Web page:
Ellen Ripley is a science-fiction icon who was way ahead of her time – though apparently early drafts of the script had the only survivor as a typical male character. Where is the counterpart in the twin genre of fantasy? The Disney princesses certainly can’t compete, nor can supporting characters in eighties fantasy like Legend or Willow. The Wizard of Oz has been severely deconstructed as Dorothy being reduced to doing the Wizard’s dirty work.
In recent years we’ve had an attempt to subvert this passive portrayal of leading female fantasy characters. There was Mulan, the Disney film about the female Chinese general, but the movie makes it very clear that she is playing by the rules of men. Fiona in Shrek toys with the notion of a princess who isn’t just eye candy, but her ultimate function is merely to serve as the basis of conflict between the male hero and the male villain of the piece – when Shrek goes on a quest in Shrek III, she stays at home (albeit she ends up under seige, but still).
It isn’t exactly bursting over with strong role models or iconic female leads. So I can understand the thrill of seeing Alice don the armour and take a sword, amidst the battles between the Queen of Hearts and the White Queen. To launch into battle with the best male examples of the genre, her gender not serving to exclude her from mortal combat.
Still, Burton’s narrative robs Alice of some of her earlier potency. The key point of Lewis Carroll’s original story was that Alice was wondering from place-to-place, getting herself into and out of trouble almost randomly. She was very much captain of her own ship, for better and for worse (and, being young, she didn’t always have the best way of dealing with things). Wonderland represented absolute liberty, freedom from the restrictive and – as Carroll acknowledged – ridiculous social traditions of the time. It was a liberty that Alice, as a free-thinking young lady, fully embraced. The movie robs Alice of that. There’s no whimsy or randomness. There’s no hint of the liberation that comes from Wonderland.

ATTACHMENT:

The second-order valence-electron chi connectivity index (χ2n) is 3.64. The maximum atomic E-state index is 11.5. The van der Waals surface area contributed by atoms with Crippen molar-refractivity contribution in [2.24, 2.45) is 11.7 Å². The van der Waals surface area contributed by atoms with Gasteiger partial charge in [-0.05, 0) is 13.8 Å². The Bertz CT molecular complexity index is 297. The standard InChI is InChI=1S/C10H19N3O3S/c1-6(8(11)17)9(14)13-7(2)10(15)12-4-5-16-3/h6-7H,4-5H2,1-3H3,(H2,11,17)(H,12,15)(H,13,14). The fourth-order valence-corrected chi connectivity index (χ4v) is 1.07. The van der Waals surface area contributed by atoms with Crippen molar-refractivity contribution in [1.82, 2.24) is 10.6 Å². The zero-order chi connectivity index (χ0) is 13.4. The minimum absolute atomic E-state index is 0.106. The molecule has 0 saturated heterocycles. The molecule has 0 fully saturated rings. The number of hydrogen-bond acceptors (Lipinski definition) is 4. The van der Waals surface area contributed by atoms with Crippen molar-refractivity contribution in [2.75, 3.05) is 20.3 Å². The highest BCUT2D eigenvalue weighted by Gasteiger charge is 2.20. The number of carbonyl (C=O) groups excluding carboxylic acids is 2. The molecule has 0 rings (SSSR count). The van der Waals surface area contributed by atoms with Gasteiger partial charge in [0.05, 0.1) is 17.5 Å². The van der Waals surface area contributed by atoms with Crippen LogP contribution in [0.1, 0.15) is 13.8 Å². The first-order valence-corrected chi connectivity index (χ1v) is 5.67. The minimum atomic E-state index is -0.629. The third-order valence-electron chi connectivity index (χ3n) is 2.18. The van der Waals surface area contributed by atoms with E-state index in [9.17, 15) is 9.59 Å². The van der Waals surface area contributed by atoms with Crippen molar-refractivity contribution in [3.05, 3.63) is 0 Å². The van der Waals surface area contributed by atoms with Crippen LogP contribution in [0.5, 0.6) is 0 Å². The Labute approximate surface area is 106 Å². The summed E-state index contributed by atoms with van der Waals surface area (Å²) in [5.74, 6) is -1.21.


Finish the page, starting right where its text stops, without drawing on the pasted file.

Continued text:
In fact, Alice’s destiny is foretold. She isn’t really free of the social expectations we see in the outside world at the start (pressure to conform, to keep her mouth shut, to marry young), but instead she gets an even greater weight of expectation crammed upon her shoulders (to kill the Jabberwocky). We are supposed to cheer as she does it, because she carries a sword – and chicks with swords must be liberated, right? It’s no coincidence that, with the exception of the doormouse, the vast majority of the characters present on the reading of the scroll are male. Men, reading her destiny.
Sure, there’s a happy ending where Alice shows the same vision of her father, and pitches an audacious plan to his business partner. The partner recognises the idea as absolutely brilliantly insane and seizes upon it. Of course, he makes her an offer – to join the company. However, he suggests the relationship will be purely subordinate. There is no hint that they will be equals, as he was with her father. Yes, she is young, but we all know young people who run companies.
I’m slow to embrace the notion of Alice in Wonderland as a feminist masterpiece, just because I’ve read the original book. And more than just seeming more real than the version presented to us on screen, that Alice felt empowered and liberated, even among the craziness of this wonderful imaginary world. Instead, the person we see on screen is trapped – trapped by a destiny of slaying a beast in armour and carrying a sword, but trapped nonetheless.